New technology is vital to the future of mining in South Africa for various reasons, including cost efficiency, safety, and sustainability. Some technology, such as the introduction of hydrogen trucks, and the construction of electricity generation facilities, such as solar and wind, attract less resistance from stakeholders, including employee representatives, but technology, for example, that monitors operator behaviour, fatigue patterns, productivity and related aspects, typically faces severe resistance, and in some cases, active sabotage, and circumvention.
To address concerns, many of our clients have initiated comprehensive information-sharing programmes and re-skilling initiatives to meet future requirements. Unfortunately, due to South Africa’s history, many employees in South African mines, are not necessarily able to change their existing skill sets, and this remains a significant challenge.
As with all things new, resistance can be expected, and our advice typically includes information sharing, engagement and transparency initiatives.
Given the volatile nature of global politics, how do you advise clients on managing the risks associated with resource nationalism and geopolitical tensions?
South Africa has faced, and continues to face, calls for nationalisation and nationalism programmes. South Africa’s Mining Laws have tried to achieve a balance, by making the South African government the custodian of all minerals (as opposed to historical private ownership), with the minerals only being owned by companies and persons to whom rights to prospect and mine have been granted, once extracted. The rights to prospect and mine are subject to various commitments, including social and labour commitments and payment of royalties, to the South African government. Commitments under the approved social and labour plans require mines to implement programmes for, amongst others, community and other upliftment programmes. The social and labour plan commitments, together with the Mining Charter which addresses ownership by historically disadvantaged South Africans, are viewed by many South Africans, as insufficient, and there are regular demands for further nationalism programmes, and even nationalisation of South Africa’s mines.
This is a reality of doing business in the mining industry in South Africa, and always forms a key component of our advice to companies wanting to do business in the South African mining industry.
International events have significant impacts on South Africa and the mining industry, but these elements are often outside of the control of South Africa’s mining industry, and the practical focus is often more on geopolitical tensions which are closer to South Africa, including in neighbouring countries. Many of the persons engaged in illegal mining in South Africa, are reportedly non-South African citizens, which creates further tension.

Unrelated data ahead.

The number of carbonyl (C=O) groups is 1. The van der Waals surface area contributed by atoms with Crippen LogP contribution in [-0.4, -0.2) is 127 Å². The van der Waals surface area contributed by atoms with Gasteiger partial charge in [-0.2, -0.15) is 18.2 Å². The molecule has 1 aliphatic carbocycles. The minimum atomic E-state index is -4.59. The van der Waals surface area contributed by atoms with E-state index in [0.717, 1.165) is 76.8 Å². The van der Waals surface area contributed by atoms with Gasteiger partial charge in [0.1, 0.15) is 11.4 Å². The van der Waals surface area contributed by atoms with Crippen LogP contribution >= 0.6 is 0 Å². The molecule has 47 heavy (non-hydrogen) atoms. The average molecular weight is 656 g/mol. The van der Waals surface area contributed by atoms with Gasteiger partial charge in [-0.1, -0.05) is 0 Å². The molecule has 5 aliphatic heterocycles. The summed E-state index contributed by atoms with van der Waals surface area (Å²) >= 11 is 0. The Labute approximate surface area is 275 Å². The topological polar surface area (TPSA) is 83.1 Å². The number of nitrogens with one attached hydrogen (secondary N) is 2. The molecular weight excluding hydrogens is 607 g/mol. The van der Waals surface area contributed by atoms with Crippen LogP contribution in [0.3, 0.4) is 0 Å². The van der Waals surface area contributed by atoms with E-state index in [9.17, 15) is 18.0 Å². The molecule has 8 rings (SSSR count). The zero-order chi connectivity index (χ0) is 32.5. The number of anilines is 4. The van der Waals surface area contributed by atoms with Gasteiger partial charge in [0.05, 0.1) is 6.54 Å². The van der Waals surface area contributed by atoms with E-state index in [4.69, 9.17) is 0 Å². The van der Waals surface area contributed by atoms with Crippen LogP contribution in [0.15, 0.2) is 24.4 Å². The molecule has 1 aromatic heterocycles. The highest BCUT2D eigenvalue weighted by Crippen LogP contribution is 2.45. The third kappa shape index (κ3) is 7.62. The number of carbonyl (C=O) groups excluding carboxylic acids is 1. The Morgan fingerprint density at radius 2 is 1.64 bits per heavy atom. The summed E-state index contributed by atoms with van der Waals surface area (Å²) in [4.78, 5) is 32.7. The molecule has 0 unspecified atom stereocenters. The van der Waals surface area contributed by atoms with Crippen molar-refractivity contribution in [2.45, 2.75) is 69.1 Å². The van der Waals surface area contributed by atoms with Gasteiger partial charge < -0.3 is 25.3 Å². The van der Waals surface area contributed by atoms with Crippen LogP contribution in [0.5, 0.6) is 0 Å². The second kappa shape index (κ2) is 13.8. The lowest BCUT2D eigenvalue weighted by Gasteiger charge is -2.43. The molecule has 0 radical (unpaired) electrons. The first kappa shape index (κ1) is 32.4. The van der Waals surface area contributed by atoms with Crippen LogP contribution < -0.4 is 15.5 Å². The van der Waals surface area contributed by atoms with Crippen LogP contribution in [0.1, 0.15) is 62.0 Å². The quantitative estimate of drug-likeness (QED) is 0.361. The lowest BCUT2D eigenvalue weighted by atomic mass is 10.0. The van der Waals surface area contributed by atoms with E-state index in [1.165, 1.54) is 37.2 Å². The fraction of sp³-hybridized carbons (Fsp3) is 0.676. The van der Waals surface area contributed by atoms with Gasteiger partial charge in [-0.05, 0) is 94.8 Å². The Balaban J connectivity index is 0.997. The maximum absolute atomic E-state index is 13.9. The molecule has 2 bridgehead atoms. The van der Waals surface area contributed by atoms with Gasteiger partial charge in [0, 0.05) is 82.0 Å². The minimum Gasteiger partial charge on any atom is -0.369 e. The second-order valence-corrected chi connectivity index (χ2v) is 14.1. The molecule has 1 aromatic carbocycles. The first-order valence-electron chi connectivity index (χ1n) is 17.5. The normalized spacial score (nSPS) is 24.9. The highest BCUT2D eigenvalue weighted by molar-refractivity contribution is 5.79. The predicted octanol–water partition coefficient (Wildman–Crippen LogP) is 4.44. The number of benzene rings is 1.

These realities form a key component of any advice that we give. Without acknowledging these realities, expectations, including those of shareholders and funders, cannot be properly managed. It is only by identifying and acknowledging these risks and challenges, that they can be managed.
In your experience, what are the key legal considerations for companies looking to enter the mining and infrastructure market, and how can they best prepare to tackle these?
The South African mining industry is regulated by a complex legislative framework, which must be clearly understood by any companies wanting to participate in South Africa’s mining industry, whether directly, through extraction, or through beneficiation and other services.
The starting point is therefore always to engage with multi-disciplinary, trusted advisors, who have experience in the relevant fields.
South Africa also faces some unique challenges, given South Africa’s history, and it is vital for companies to understand the complexities surrounding ownership and participation under South Africa’s Transformation Laws. Many overseas clients will not have had exposure to such complex Transformation Laws, and unless they have a proper understanding, not only of the Transformation Laws themselves, but also the requirements that must be met, the desired business outcomes may not be achieved. Many overseas companies do not fully understand the importance of the “social licence to mine”, which is vital for any involvement in South Africa’s mining industry.
Could you describe a particularly challenging case or transaction you’ve handled in the mining, natural resources, or infrastructure sectors and the strategies you employed to navigate it successfully?
The work that we do spans health, safety, environmental, commercial, mergers and acquisitions, compliance, regulatory and criminal. With our mining industry focus, this means that every matter has its complexities, and our starting point is always to ensure that we understand our client’s business, so that we can give practical, implementable advice.
A basic philosophy that we embed in all of our advice is timeous, early engagement with stakeholders, so that they are part of the journey, or at the very least, flag issues of concern, so that they can be properly managed as the programme or project is implemented. Any attempt to participate in the mining industry, on a unilateral basis, without identifying and acknowledging stakeholder interests may lead to disastrous outcomes, and it is a key focus point of all the advice that we give.View in Winners Edition >